$.35 in 1950 had the same buying power as $2.94 in 2007, according to the Bureau of Labor Statistics. The inflation rate for each year since 1914 can be found at http://www.minneapolisfed.org/research/data/us/calc/hist1913.cfm.
$4.00 in 1950 would have the same buying power as $33.60 in 2007.
As an aside, I've long maintained that trapshooting is a bargain, relative to inflation. In 1947, the year I was born, the first 100 targets cost $5.00 at the Michigan State Shoot, including ATA and MTA fees. That would equal $45.38 in 2007 dollars. In 1958, the first 100 targets cost $8.50, equivalent to $59.53 in 2007! The first 100 targets will actually cost just $29.00 at the 2007 Michigan State shoot. The cost of shooting at the MTA has risen at only half the rate of inflation for the last 50 years.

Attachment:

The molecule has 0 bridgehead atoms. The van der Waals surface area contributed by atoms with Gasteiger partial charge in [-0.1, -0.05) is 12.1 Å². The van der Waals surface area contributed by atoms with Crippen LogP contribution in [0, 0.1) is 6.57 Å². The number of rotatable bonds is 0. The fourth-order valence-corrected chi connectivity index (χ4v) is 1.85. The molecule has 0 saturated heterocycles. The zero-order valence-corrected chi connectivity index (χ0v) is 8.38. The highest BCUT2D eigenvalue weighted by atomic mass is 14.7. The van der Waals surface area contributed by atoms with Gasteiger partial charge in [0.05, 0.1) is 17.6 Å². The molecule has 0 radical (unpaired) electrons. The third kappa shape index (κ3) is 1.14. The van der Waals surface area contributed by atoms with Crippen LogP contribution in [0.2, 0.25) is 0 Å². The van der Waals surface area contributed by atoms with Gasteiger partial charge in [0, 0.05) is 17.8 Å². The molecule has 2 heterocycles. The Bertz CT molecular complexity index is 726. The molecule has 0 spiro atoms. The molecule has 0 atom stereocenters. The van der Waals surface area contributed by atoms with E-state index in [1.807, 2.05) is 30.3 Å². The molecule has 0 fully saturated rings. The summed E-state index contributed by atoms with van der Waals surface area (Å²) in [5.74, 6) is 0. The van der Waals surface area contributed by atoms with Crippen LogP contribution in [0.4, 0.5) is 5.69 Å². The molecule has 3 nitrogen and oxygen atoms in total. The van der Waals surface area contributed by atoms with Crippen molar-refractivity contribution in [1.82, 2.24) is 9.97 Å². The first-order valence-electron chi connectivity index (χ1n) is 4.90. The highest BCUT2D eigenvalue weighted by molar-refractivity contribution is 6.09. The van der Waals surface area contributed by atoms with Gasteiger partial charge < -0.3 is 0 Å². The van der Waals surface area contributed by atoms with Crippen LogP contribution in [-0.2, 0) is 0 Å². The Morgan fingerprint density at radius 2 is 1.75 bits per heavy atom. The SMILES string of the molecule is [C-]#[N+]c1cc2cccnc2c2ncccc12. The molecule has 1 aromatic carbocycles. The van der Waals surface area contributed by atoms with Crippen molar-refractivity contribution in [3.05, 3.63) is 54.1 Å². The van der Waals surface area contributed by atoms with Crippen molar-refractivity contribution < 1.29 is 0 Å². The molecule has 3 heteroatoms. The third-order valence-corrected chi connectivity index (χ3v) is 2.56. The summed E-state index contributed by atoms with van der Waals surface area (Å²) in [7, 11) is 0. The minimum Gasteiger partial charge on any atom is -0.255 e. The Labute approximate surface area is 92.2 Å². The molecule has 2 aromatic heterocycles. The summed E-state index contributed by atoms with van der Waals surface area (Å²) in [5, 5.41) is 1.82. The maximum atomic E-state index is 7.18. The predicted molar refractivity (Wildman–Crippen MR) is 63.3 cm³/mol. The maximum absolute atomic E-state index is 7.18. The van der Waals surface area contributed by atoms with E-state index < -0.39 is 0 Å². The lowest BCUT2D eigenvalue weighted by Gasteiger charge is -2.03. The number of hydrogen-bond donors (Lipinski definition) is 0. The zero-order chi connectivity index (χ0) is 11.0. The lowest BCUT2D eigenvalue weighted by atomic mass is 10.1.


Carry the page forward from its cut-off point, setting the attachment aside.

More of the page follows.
JBrooks, absolutely. Especially Whataburgers - they are not even staying with inflation which really is a surprise ($2.39 vs. $2.94). Yet I have a KickEEZ pad installed this week and it was $124.95 - now that is inflation.
Anybody remember what a double cheeseburger cost at MickeyDeees in the '60s - the one they sell for $1 today? I know the hamburgers were $0.15 so cheeseburgers must have been $0.20, but can't remember the doublecheese.
To inflate $0.35 to $2.35 over 57 years, the required rate depends on how the prices are compounded. If compounded annualy, the required rate is slightly over 3.4%. If compounded continuously, the required rate is slightly under 3.4%. Any other compounding scheme (quarterly, monthly, daily, ...) at a fixed rate would fall somewhere in between, so let's call it good at 3.4%.
we didn't have doubles or big macs or double quarter pounders. look at photos of men and women in the 1960's. How many big guts or butts did you see then? Maybe we should have stayed with the singles....hmmmm?